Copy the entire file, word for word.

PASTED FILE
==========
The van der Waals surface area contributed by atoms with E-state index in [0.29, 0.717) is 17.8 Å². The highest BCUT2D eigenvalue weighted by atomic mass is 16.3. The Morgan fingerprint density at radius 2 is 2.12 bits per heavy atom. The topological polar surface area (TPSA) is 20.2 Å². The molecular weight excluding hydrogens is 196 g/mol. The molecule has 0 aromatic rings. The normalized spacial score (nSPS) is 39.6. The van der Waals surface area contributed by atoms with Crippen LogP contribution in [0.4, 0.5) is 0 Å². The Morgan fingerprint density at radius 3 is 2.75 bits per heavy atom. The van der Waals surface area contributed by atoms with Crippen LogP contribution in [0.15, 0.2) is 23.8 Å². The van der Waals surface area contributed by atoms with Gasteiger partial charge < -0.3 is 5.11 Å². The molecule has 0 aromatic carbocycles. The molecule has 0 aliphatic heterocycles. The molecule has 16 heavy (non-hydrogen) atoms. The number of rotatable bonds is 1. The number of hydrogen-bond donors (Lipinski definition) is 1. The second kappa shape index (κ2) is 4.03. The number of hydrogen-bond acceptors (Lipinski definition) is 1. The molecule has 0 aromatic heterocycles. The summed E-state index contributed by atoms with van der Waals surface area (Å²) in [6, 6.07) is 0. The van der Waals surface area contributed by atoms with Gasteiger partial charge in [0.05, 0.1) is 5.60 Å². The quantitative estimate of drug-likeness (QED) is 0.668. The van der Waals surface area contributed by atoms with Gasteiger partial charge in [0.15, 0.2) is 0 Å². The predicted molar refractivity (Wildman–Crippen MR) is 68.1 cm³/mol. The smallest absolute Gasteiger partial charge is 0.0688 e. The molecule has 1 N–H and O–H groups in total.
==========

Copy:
The van der Waals surface area contributed by atoms with E-state index in [0.29, 0.717) is 17.8 Å². The highest BCUT2D eigenvalue weighted by atomic mass is 16.3. The Morgan fingerprint density at radius 2 is 2.12 bits per heavy atom. The topological polar surface area (TPSA) is 20.2 Å². The molecular weight excluding hydrogens is 196 g/mol. The molecule has 0 aromatic rings. The normalized spacial score (nSPS) is 39.6. The van der Waals surface area contributed by atoms with Crippen LogP contribution in [0.4, 0.5) is 0 Å². The Morgan fingerprint density at radius 3 is 2.75 bits per heavy atom. The van der Waals surface area contributed by atoms with Crippen LogP contribution in [0.15, 0.2) is 23.8 Å². The van der Waals surface area contributed by atoms with Gasteiger partial charge < -0.3 is 5.11 Å². The molecule has 0 aromatic carbocycles. The molecule has 0 aliphatic heterocycles. The molecule has 16 heavy (non-hydrogen) atoms. The number of rotatable bonds is 1. The number of hydrogen-bond donors (Lipinski definition) is 1. The second kappa shape index (κ2) is 4.03. The number of hydrogen-bond acceptors (Lipinski definition) is 1. The molecule has 0 aromatic heterocycles. The summed E-state index contributed by atoms with van der Waals surface area (Å²) in [6, 6.07) is 0. The van der Waals surface area contributed by atoms with Gasteiger partial charge in [0.05, 0.1) is 5.60 Å². The quantitative estimate of drug-likeness (QED) is 0.668. The van der Waals surface area contributed by atoms with Gasteiger partial charge in [0.15, 0.2) is 0 Å². The predicted molar refractivity (Wildman–Crippen MR) is 68.1 cm³/mol. The smallest absolute Gasteiger partial charge is 0.0688 e. The molecule has 1 N–H and O–H groups in total.